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Aphasia is a long-term condition and many people will continue to need support for several years after its onset. However, with the right tools and support, even someone with severe aphasia can continue to communicate effectively.
A stroke can sometimes lead to hallucinations or delusions. On this page we explain the causes of hallucination and delusion after stroke, what to do when someone is unwell and where to get help.
Cholesterol is a fatty substance that is found in our blood. Reducing your cholesterol level can reduce your risk of stroke.
A stroke in the brain stem can cause the very rare condition of locked-in syndrome, where the person is conscious but unable to move apart from their eyes.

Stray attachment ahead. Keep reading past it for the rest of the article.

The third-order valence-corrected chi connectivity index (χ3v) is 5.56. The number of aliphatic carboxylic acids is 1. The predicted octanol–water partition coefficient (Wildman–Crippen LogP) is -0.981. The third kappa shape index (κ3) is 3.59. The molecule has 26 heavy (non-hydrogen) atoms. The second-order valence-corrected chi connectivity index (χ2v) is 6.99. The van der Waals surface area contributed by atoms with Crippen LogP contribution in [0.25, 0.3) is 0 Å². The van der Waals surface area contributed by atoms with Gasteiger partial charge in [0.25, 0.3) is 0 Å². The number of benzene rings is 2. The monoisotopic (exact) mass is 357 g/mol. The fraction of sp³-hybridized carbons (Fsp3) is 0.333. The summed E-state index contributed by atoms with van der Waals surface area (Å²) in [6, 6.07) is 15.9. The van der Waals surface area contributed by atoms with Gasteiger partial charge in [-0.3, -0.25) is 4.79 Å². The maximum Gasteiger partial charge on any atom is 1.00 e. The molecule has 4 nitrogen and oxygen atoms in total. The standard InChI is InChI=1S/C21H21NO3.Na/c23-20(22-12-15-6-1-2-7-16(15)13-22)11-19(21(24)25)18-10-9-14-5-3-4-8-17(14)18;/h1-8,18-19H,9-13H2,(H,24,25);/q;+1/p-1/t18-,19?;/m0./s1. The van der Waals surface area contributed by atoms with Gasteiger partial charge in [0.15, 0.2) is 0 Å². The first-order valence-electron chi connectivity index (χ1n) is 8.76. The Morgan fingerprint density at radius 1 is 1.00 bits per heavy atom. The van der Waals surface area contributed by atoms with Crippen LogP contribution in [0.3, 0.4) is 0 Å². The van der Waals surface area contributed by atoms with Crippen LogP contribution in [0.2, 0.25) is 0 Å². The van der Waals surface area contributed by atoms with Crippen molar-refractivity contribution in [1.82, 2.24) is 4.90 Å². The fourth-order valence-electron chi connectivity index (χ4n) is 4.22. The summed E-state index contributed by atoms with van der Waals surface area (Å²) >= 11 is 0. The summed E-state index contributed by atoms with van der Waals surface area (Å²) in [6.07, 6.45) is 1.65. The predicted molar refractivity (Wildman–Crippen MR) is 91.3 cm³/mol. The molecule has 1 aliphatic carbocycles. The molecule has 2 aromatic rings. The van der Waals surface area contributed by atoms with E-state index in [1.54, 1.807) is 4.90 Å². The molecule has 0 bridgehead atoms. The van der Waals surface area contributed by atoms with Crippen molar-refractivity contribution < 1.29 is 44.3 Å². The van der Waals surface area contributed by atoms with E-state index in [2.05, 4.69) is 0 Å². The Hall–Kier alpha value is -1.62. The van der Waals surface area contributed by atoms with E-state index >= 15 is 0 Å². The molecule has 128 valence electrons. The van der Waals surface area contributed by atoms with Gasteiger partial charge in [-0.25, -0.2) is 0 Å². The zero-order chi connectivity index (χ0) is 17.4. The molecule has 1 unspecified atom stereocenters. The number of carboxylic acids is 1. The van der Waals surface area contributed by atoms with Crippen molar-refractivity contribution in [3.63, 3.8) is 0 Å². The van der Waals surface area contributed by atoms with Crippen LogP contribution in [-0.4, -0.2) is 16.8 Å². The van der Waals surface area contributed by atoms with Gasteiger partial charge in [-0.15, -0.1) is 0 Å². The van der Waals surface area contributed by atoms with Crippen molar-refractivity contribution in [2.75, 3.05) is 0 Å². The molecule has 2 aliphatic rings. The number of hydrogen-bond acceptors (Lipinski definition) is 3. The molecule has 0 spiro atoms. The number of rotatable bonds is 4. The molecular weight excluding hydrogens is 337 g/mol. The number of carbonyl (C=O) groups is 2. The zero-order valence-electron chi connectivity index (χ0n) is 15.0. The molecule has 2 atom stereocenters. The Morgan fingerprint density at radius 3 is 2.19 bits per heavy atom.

How aphasia may affect your mood and emotions.
This page is about stroke symptoms that are not caused by a stroke. Here we explain stroke mimic diagnosis, symptoms and treatments.
Browse through a list of organisations that can provide support and information to help with the effects of stroke.
Find out about the different types of stroke, the effects of stroke and how to reduce your risk of stroke within this section.
Stroke Association is a Company Limited by Guarantee, registered in England and Wales (No 61274). Registered office: Stroke Association House, 240 City Road, London EC1V 2PR.
Registered as a Charity in England and Wales (No 211015) and in Scotland (SC037789). Also registered in the Isle of Man (No 945) and Jersey (No 221), and operating as a charity in Northern Ireland.